I'm delighted that this worked exactly as it seemed it ought to. Just like we did in Part 3, we track the pins states and only push them when there's been a change. But now, when we push the changed pins, we toggle the irq.
When we initialize the state machine, we bind a function, "printFromGet" to the state machine irq. When the irq is toggled, this function is called, and a pointer to the state machine is passed to the function. Then we can call sm.get() to read the new pins values. This is fantastic because python doesn't need to spin checking the pins using the gpio library wasting cpu cycles. When we press a key, python is detoured momentarily to our needed function to handle the pin press, and once it returns, python can resume whatever else it was working on!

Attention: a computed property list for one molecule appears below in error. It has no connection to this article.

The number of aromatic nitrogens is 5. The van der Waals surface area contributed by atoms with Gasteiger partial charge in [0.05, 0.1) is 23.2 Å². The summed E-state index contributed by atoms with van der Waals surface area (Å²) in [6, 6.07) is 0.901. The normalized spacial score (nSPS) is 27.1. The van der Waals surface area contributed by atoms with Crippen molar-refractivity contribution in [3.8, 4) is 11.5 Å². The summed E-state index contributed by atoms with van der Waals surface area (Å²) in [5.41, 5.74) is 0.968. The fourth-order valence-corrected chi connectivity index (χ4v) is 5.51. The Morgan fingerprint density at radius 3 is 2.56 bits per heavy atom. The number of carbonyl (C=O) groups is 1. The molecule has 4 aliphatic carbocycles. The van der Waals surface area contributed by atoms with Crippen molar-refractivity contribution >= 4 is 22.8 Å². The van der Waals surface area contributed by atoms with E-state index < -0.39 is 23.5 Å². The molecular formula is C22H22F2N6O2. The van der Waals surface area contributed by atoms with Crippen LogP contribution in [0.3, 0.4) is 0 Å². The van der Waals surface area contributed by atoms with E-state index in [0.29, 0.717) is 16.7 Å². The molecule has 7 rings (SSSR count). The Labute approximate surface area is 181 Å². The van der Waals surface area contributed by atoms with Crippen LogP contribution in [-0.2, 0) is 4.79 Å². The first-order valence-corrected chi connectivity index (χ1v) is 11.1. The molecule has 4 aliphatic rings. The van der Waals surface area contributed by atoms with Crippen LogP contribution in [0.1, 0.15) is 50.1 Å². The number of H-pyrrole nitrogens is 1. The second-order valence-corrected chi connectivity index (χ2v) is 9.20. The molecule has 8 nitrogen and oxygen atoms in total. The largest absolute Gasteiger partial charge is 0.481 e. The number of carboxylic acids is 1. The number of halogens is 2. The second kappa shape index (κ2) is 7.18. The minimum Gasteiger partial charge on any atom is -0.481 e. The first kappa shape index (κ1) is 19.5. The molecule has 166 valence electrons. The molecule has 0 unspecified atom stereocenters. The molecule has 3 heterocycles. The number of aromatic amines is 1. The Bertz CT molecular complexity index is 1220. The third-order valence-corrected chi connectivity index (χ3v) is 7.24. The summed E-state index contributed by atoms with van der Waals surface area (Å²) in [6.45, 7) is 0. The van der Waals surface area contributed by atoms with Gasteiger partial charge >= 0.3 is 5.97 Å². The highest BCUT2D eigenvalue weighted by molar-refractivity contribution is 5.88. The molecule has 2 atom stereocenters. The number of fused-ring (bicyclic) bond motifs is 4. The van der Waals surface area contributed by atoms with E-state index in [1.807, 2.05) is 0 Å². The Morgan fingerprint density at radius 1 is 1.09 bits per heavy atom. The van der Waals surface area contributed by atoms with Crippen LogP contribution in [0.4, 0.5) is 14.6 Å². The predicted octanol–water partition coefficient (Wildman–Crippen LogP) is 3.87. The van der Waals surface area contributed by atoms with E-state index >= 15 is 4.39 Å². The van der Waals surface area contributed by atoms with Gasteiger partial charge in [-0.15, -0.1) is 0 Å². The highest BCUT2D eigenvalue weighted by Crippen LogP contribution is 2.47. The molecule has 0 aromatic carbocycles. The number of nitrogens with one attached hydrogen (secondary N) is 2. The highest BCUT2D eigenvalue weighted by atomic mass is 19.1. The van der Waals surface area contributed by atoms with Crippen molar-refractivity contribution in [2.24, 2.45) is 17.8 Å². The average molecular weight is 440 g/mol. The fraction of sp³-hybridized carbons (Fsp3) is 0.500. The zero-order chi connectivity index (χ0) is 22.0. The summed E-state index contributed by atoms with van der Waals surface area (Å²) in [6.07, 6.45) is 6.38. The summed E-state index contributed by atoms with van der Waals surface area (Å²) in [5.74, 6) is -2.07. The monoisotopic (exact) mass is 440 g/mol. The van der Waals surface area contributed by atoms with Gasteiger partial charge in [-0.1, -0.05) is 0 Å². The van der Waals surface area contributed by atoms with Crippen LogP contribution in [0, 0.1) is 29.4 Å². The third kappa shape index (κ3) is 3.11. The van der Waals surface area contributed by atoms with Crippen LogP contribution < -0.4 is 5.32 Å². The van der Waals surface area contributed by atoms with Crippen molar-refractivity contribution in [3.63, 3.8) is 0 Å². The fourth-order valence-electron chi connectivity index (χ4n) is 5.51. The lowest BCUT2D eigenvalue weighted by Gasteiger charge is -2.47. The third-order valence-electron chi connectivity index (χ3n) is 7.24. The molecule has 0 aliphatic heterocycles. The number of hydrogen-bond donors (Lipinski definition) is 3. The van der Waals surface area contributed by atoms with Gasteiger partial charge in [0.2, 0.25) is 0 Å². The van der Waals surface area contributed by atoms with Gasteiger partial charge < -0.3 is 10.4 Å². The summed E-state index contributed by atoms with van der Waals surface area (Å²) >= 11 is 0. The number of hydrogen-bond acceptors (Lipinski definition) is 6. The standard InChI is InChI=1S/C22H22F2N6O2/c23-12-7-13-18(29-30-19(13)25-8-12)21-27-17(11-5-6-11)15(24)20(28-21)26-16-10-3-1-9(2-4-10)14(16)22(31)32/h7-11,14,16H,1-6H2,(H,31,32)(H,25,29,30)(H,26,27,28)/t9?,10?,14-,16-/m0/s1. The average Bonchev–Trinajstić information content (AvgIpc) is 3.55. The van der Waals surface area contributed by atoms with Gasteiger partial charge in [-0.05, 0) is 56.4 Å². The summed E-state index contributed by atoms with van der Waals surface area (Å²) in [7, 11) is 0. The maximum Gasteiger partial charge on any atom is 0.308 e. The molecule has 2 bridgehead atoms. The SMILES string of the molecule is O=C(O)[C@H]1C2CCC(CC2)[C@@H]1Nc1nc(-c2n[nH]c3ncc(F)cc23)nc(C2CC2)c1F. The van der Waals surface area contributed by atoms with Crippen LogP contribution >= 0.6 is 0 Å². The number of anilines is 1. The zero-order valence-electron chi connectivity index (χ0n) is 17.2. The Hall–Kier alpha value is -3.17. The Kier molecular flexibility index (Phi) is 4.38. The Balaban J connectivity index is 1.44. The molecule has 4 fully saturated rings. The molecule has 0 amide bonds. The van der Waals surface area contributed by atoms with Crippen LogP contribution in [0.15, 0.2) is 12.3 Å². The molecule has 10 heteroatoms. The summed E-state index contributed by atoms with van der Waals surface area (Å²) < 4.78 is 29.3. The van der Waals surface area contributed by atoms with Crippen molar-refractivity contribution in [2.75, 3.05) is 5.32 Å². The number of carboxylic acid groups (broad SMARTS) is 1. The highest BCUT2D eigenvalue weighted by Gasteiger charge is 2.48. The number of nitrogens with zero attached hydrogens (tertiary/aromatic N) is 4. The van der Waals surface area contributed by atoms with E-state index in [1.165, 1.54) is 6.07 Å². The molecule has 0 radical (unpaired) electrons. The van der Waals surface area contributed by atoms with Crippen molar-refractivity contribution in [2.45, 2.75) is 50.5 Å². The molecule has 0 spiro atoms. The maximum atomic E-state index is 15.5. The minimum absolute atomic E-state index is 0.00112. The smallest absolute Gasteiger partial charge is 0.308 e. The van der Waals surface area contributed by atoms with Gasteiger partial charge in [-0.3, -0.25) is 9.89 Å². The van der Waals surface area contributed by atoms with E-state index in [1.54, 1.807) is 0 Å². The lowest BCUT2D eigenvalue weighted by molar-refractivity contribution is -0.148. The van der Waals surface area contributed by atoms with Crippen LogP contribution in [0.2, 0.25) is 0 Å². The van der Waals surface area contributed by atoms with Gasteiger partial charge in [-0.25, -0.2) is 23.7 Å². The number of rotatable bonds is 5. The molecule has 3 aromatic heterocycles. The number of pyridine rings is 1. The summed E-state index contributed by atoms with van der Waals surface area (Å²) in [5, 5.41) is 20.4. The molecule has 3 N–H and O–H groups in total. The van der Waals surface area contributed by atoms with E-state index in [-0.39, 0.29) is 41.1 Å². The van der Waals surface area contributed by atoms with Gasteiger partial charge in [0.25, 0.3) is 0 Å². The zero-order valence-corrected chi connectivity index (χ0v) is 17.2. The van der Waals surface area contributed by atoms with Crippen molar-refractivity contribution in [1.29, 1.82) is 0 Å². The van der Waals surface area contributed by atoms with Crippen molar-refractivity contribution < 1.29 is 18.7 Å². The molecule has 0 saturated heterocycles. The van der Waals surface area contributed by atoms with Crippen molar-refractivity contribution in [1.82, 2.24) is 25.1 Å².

Here's a more complete code from the last couple examples.
The last thing I might want to do is sort of look up which pin changed and push an integer value corresponding with the addr of the changed pin so each time I do a get() in python, I get the number of the changed pin.